“More than anything, this pandemic has fully, finally torn back the curtain on the idea that so many of the folks in charge know what they’re doing. A lot of them aren’t even pretending to be in charge.”
Obama falls into the very small campsite of great commencement speakers. He’s smart, articulate, humane and not America’s 45th President, but its 44th. The commencement speech is a tired and dreary art form, and the ones we remember, like Steve Jobs’ and Bill Gates’, stick with us because they violated the norms of the genre.
Over the years, I’ve helped a dozen or so friends and clients write theirs. I’ve been surprised by how many of them ask: “What do you think I should say?” I say surprised because the commencement address, much more than the sermon and the eulogy, is all about: “Here’s what I think.” Of you. Your parents. Your future. The future.
In fact, only once has someone said: “I know exactly what I want to say. I just need your help with the words.”
He was a majordomo on Bay Street and his business school had invited him to speak to their freshly-minted MBA students.
We met and he said: “These kids are all smart, hard-working, and ambitious as hell. They’ll never be more cocky than on their graduation day. So I’d like to teach them one more lesson before they come to the podium for their degrees. The lesson is that they will fail, because we all do. And because they’ll have such big lives, odds are they’ll fail big too. But how will they learn to handle failure? Especially big, public failure?”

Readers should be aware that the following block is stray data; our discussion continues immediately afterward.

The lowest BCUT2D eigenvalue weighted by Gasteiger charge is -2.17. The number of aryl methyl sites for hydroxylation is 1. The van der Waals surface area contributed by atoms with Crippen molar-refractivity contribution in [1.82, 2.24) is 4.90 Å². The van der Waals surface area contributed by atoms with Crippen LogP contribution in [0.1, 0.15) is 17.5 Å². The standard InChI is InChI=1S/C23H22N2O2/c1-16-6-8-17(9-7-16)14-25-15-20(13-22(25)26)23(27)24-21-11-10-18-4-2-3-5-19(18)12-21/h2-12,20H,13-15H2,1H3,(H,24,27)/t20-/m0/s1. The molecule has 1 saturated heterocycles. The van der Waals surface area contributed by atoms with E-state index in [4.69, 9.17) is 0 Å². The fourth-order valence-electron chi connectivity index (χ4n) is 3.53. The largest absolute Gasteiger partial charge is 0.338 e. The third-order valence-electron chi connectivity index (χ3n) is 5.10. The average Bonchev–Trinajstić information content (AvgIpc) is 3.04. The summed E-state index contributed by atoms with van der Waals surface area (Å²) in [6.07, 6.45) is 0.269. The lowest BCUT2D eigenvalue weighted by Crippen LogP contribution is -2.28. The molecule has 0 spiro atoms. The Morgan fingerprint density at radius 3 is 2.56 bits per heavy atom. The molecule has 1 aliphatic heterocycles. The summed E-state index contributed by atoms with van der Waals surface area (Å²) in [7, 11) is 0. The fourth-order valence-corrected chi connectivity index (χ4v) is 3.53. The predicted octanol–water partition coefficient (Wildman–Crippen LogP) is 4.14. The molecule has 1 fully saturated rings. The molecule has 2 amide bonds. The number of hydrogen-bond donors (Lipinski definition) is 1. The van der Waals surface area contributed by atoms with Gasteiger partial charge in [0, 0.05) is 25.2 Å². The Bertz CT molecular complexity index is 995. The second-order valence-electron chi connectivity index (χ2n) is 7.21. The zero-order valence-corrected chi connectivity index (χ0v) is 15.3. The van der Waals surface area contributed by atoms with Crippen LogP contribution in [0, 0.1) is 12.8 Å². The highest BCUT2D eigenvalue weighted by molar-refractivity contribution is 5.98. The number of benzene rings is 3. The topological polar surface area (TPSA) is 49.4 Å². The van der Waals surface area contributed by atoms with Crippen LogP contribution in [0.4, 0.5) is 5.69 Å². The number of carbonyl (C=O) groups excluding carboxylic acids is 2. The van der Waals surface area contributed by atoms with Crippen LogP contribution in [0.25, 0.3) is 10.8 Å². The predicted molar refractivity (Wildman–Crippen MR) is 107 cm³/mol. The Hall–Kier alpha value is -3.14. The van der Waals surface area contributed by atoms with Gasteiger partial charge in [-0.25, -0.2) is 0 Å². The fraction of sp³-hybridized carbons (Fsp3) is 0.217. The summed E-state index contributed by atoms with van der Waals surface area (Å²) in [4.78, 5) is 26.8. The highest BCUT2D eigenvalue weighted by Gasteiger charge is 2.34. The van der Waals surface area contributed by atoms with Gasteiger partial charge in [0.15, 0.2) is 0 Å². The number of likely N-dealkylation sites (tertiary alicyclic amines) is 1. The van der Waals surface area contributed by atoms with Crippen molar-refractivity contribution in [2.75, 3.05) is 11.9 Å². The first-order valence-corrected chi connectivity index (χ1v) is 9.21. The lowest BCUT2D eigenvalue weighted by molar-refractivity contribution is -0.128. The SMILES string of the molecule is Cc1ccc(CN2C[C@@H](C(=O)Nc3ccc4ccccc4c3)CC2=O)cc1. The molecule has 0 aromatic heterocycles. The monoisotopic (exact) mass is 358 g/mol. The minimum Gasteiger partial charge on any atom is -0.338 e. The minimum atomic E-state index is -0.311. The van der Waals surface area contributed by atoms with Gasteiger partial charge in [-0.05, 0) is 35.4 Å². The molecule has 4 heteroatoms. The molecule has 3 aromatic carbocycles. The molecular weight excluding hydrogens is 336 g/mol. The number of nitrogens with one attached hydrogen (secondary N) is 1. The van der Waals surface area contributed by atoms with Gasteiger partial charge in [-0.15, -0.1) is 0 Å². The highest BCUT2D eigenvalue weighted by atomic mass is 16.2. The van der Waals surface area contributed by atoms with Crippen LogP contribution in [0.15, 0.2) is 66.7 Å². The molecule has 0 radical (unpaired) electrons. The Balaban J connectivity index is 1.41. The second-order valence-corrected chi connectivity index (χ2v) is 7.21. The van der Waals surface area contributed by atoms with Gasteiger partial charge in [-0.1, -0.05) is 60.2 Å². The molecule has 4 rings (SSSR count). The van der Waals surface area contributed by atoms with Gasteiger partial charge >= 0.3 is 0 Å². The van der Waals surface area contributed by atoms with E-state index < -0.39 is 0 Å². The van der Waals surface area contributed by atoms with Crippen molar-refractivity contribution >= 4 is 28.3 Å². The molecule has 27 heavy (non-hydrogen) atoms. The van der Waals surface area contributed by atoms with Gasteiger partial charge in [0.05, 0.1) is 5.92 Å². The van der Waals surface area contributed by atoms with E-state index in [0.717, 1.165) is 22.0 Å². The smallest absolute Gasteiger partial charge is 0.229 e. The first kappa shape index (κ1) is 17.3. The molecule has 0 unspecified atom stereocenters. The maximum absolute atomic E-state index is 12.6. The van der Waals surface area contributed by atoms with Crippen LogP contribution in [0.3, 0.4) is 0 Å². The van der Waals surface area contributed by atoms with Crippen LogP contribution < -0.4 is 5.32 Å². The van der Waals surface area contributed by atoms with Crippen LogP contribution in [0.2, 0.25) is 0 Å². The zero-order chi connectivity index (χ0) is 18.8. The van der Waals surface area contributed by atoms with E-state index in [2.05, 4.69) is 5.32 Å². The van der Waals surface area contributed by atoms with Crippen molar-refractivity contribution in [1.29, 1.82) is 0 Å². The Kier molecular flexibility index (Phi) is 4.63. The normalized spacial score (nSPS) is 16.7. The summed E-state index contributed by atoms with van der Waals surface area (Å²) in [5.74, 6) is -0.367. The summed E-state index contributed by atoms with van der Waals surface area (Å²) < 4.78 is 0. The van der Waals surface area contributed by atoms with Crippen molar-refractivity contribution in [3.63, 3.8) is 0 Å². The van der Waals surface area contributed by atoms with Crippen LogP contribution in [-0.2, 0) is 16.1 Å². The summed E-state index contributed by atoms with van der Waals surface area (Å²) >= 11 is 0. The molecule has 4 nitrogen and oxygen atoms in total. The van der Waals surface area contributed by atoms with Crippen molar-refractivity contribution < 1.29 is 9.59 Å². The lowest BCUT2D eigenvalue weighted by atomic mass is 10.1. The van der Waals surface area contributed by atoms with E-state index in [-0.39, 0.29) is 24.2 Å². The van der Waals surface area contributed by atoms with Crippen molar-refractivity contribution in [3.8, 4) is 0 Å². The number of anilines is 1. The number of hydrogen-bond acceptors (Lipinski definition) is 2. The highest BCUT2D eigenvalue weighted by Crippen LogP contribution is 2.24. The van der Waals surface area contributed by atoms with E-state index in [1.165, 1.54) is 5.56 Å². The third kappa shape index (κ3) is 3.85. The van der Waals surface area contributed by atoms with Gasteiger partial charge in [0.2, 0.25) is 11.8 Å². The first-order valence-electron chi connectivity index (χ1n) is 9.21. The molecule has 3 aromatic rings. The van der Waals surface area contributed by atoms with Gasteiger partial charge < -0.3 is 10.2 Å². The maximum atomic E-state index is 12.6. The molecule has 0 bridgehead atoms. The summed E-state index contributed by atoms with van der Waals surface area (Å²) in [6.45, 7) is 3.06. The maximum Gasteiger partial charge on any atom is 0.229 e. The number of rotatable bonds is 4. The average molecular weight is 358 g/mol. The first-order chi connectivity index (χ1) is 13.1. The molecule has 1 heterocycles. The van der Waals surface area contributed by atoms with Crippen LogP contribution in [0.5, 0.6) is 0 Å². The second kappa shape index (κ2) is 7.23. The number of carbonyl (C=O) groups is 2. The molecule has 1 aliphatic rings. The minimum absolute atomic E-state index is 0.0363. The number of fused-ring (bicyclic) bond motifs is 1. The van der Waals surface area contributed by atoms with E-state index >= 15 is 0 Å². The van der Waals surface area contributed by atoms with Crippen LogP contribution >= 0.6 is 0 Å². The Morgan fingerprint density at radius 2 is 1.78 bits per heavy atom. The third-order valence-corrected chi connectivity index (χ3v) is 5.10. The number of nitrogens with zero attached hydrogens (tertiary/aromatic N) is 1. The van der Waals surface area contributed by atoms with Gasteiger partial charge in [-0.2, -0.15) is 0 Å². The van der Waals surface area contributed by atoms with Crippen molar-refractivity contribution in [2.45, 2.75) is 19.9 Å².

He then told me his story. Back in 1998, he and his colleagues strongly advised their clients to invest in Russian banks, which were growing rapidly. On August 17th that year, Russia’s central bank devalued the ruble and defaulted on its debt. His clients’ Russian investments quickly fell between 20% and 40%.
The next day, as he and his partners sat glum-faced around the board table, a few said: “We might as well close up shop now. Our clients are furious. They’ll desert us. We’re screwed.”
My friend didn’t disagree. But he also said that they owed it to their clients to contact each one of them personally and meet with them to apologize. These clients were not mom and pop investors, but some of Canada’s wealthiest families and biggest institutions.
So they figured out who should contact whom and set up those meetings, even though some clients refused them.
A couple of weeks later, by the time they returned from these painful encounters, they reviewed their client list – and their future.
And not a single client had left.
They were annoyed, for sure. But they admired that their investment manager pushed them to meet personally to apologize and explain.
My client and his colleagues had made an error in judgement. And because Bay Street is a village, everyone knew. So it was a big public error in judgement.
But who hasn’t done that in our professional lives? Maybe not as public or embarrassing as this one. But you don’t get to work past 40 without making A Big Mistake.
And my friend wanted to tell that story to the Baby MBAs on that sunny June day years ago.
It’s hard to think of a more valuable lesson for any new graduate as they advance from the school of business, or medicine, or law, into the school of life.